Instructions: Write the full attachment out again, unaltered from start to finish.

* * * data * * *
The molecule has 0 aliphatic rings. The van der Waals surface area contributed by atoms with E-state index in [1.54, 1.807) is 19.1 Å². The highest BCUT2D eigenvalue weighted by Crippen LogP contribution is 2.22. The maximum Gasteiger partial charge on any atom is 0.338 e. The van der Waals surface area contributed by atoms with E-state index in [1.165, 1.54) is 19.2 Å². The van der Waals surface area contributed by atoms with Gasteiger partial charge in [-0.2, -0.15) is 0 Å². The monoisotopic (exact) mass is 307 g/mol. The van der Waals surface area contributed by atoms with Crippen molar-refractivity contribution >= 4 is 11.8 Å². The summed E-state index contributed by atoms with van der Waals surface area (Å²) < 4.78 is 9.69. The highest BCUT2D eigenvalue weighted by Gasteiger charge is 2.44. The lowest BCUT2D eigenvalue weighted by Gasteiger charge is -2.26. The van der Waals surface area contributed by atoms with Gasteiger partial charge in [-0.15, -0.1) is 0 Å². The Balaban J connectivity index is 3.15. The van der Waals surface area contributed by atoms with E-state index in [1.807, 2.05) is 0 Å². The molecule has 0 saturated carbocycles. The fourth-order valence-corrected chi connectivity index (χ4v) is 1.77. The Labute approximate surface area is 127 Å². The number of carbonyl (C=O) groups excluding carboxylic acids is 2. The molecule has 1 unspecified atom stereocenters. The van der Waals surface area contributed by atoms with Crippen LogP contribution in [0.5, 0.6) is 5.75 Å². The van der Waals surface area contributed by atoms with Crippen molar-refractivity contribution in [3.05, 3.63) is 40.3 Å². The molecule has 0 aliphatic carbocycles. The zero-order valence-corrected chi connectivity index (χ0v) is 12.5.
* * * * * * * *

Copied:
The molecule has 0 aliphatic rings. The van der Waals surface area contributed by atoms with E-state index in [1.54, 1.807) is 19.1 Å². The highest BCUT2D eigenvalue weighted by Crippen LogP contribution is 2.22. The maximum Gasteiger partial charge on any atom is 0.338 e. The van der Waals surface area contributed by atoms with E-state index in [1.165, 1.54) is 19.2 Å². The van der Waals surface area contributed by atoms with Gasteiger partial charge in [-0.2, -0.15) is 0 Å². The monoisotopic (exact) mass is 307 g/mol. The van der Waals surface area contributed by atoms with Crippen molar-refractivity contribution >= 4 is 11.8 Å². The summed E-state index contributed by atoms with van der Waals surface area (Å²) < 4.78 is 9.69. The highest BCUT2D eigenvalue weighted by Gasteiger charge is 2.44. The lowest BCUT2D eigenvalue weighted by Gasteiger charge is -2.26. The van der Waals surface area contributed by atoms with Gasteiger partial charge in [-0.15, -0.1) is 0 Å². The Balaban J connectivity index is 3.15. The van der Waals surface area contributed by atoms with E-state index in [1.807, 2.05) is 0 Å². The molecule has 0 saturated carbocycles. The fourth-order valence-corrected chi connectivity index (χ4v) is 1.77. The Labute approximate surface area is 127 Å². The number of carbonyl (C=O) groups excluding carboxylic acids is 2. The molecule has 1 unspecified atom stereocenters. The van der Waals surface area contributed by atoms with Crippen LogP contribution in [0.5, 0.6) is 5.75 Å². The van der Waals surface area contributed by atoms with Crippen molar-refractivity contribution in [3.05, 3.63) is 40.3 Å². The molecule has 0 aliphatic carbocycles. The zero-order valence-corrected chi connectivity index (χ0v) is 12.5.